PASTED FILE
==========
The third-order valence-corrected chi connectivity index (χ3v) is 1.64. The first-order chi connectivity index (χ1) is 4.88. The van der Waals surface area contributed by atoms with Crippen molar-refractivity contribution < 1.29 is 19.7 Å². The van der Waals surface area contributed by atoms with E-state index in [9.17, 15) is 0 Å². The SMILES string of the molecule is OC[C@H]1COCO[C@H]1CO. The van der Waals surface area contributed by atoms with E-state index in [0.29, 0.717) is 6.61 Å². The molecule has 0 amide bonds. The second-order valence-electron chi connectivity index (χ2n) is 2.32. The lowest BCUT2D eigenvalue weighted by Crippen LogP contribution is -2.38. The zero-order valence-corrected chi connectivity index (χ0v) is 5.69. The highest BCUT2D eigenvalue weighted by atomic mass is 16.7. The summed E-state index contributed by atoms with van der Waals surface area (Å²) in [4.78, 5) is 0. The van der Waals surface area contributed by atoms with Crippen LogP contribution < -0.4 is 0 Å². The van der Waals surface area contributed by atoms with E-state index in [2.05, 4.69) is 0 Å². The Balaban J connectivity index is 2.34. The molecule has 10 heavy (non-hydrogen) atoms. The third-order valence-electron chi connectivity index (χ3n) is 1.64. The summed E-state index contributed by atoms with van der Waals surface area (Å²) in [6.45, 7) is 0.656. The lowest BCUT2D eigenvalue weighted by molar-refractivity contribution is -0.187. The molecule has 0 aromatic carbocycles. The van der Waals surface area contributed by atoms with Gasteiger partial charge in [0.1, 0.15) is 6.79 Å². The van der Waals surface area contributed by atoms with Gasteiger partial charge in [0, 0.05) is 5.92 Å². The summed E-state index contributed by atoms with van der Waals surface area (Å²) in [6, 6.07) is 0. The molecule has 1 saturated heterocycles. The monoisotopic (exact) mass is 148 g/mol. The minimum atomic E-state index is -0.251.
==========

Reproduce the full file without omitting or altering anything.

The third-order valence-corrected chi connectivity index (χ3v) is 1.64. The first-order chi connectivity index (χ1) is 4.88. The van der Waals surface area contributed by atoms with Crippen molar-refractivity contribution < 1.29 is 19.7 Å². The van der Waals surface area contributed by atoms with E-state index in [9.17, 15) is 0 Å². The SMILES string of the molecule is OC[C@H]1COCO[C@H]1CO. The van der Waals surface area contributed by atoms with E-state index in [0.29, 0.717) is 6.61 Å². The molecule has 0 amide bonds. The second-order valence-electron chi connectivity index (χ2n) is 2.32. The lowest BCUT2D eigenvalue weighted by Crippen LogP contribution is -2.38. The zero-order valence-corrected chi connectivity index (χ0v) is 5.69. The highest BCUT2D eigenvalue weighted by atomic mass is 16.7. The summed E-state index contributed by atoms with van der Waals surface area (Å²) in [4.78, 5) is 0. The van der Waals surface area contributed by atoms with Crippen LogP contribution < -0.4 is 0 Å². The van der Waals surface area contributed by atoms with E-state index in [2.05, 4.69) is 0 Å². The Balaban J connectivity index is 2.34. The molecule has 10 heavy (non-hydrogen) atoms. The third-order valence-electron chi connectivity index (χ3n) is 1.64. The summed E-state index contributed by atoms with van der Waals surface area (Å²) in [6.45, 7) is 0.656. The lowest BCUT2D eigenvalue weighted by molar-refractivity contribution is -0.187. The molecule has 0 aromatic carbocycles. The van der Waals surface area contributed by atoms with Gasteiger partial charge in [0.1, 0.15) is 6.79 Å². The van der Waals surface area contributed by atoms with Gasteiger partial charge in [0, 0.05) is 5.92 Å². The summed E-state index contributed by atoms with van der Waals surface area (Å²) in [6, 6.07) is 0. The molecule has 1 saturated heterocycles. The monoisotopic (exact) mass is 148 g/mol. The minimum atomic E-state index is -0.251.